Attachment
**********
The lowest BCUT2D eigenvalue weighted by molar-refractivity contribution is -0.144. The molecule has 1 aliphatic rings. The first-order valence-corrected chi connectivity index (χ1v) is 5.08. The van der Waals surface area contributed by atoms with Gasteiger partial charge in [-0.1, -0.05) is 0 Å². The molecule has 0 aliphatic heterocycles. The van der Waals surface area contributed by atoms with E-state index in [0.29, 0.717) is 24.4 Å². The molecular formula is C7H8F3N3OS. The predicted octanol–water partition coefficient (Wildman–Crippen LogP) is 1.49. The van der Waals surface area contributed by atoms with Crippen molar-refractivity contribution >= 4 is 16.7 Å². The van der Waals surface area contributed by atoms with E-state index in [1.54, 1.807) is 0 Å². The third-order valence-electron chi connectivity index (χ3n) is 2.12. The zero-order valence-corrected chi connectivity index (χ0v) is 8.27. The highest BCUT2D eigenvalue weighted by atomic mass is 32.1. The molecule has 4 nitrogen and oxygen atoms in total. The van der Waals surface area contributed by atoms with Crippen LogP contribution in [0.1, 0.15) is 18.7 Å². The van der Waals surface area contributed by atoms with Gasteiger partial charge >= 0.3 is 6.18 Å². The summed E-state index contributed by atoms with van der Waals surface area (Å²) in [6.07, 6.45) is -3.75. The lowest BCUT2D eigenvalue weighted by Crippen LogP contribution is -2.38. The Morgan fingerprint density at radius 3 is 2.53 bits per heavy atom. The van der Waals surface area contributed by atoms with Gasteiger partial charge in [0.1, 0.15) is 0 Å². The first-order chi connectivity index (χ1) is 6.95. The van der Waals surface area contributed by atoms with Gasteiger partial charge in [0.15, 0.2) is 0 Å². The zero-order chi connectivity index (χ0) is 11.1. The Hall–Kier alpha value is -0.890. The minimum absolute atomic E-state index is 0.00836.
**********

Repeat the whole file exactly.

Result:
The lowest BCUT2D eigenvalue weighted by molar-refractivity contribution is -0.144. The molecule has 1 aliphatic rings. The first-order valence-corrected chi connectivity index (χ1v) is 5.08. The van der Waals surface area contributed by atoms with Gasteiger partial charge in [-0.1, -0.05) is 0 Å². The molecule has 0 aliphatic heterocycles. The van der Waals surface area contributed by atoms with E-state index in [0.29, 0.717) is 24.4 Å². The molecular formula is C7H8F3N3OS. The predicted octanol–water partition coefficient (Wildman–Crippen LogP) is 1.49. The van der Waals surface area contributed by atoms with Crippen molar-refractivity contribution >= 4 is 16.7 Å². The van der Waals surface area contributed by atoms with E-state index in [1.54, 1.807) is 0 Å². The third-order valence-electron chi connectivity index (χ3n) is 2.12. The zero-order valence-corrected chi connectivity index (χ0v) is 8.27. The highest BCUT2D eigenvalue weighted by atomic mass is 32.1. The molecule has 4 nitrogen and oxygen atoms in total. The van der Waals surface area contributed by atoms with Crippen LogP contribution in [0.1, 0.15) is 18.7 Å². The van der Waals surface area contributed by atoms with Gasteiger partial charge >= 0.3 is 6.18 Å². The summed E-state index contributed by atoms with van der Waals surface area (Å²) in [6.07, 6.45) is -3.75. The lowest BCUT2D eigenvalue weighted by Crippen LogP contribution is -2.38. The Morgan fingerprint density at radius 3 is 2.53 bits per heavy atom. The van der Waals surface area contributed by atoms with Gasteiger partial charge in [0.1, 0.15) is 0 Å². The first-order chi connectivity index (χ1) is 6.95. The van der Waals surface area contributed by atoms with Gasteiger partial charge in [0.15, 0.2) is 0 Å². The zero-order chi connectivity index (χ0) is 11.1. The Hall–Kier alpha value is -0.890. The minimum absolute atomic E-state index is 0.00836.